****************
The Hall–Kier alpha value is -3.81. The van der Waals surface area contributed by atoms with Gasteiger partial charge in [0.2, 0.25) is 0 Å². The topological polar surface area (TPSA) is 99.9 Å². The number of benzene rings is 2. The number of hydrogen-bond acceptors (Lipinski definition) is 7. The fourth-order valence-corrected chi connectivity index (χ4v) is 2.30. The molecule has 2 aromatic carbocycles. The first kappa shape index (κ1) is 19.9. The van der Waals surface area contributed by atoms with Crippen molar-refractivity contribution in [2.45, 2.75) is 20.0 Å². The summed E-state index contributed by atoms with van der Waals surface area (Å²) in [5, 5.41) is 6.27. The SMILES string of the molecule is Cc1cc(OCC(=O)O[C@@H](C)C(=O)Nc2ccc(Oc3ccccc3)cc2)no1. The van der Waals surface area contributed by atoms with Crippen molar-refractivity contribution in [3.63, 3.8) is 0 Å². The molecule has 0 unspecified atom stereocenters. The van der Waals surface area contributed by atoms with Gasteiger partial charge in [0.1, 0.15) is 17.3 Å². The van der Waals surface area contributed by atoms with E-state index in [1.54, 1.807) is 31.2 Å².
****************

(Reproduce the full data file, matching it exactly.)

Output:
The Hall–Kier alpha value is -3.81. The van der Waals surface area contributed by atoms with Gasteiger partial charge in [0.2, 0.25) is 0 Å². The topological polar surface area (TPSA) is 99.9 Å². The number of benzene rings is 2. The number of hydrogen-bond acceptors (Lipinski definition) is 7. The fourth-order valence-corrected chi connectivity index (χ4v) is 2.30. The molecule has 2 aromatic carbocycles. The first kappa shape index (κ1) is 19.9. The van der Waals surface area contributed by atoms with Crippen molar-refractivity contribution in [2.45, 2.75) is 20.0 Å². The summed E-state index contributed by atoms with van der Waals surface area (Å²) in [5, 5.41) is 6.27. The SMILES string of the molecule is Cc1cc(OCC(=O)O[C@@H](C)C(=O)Nc2ccc(Oc3ccccc3)cc2)no1. The van der Waals surface area contributed by atoms with Crippen molar-refractivity contribution in [3.63, 3.8) is 0 Å². The molecule has 0 unspecified atom stereocenters. The van der Waals surface area contributed by atoms with Gasteiger partial charge in [0.1, 0.15) is 17.3 Å². The van der Waals surface area contributed by atoms with E-state index in [1.54, 1.807) is 31.2 Å².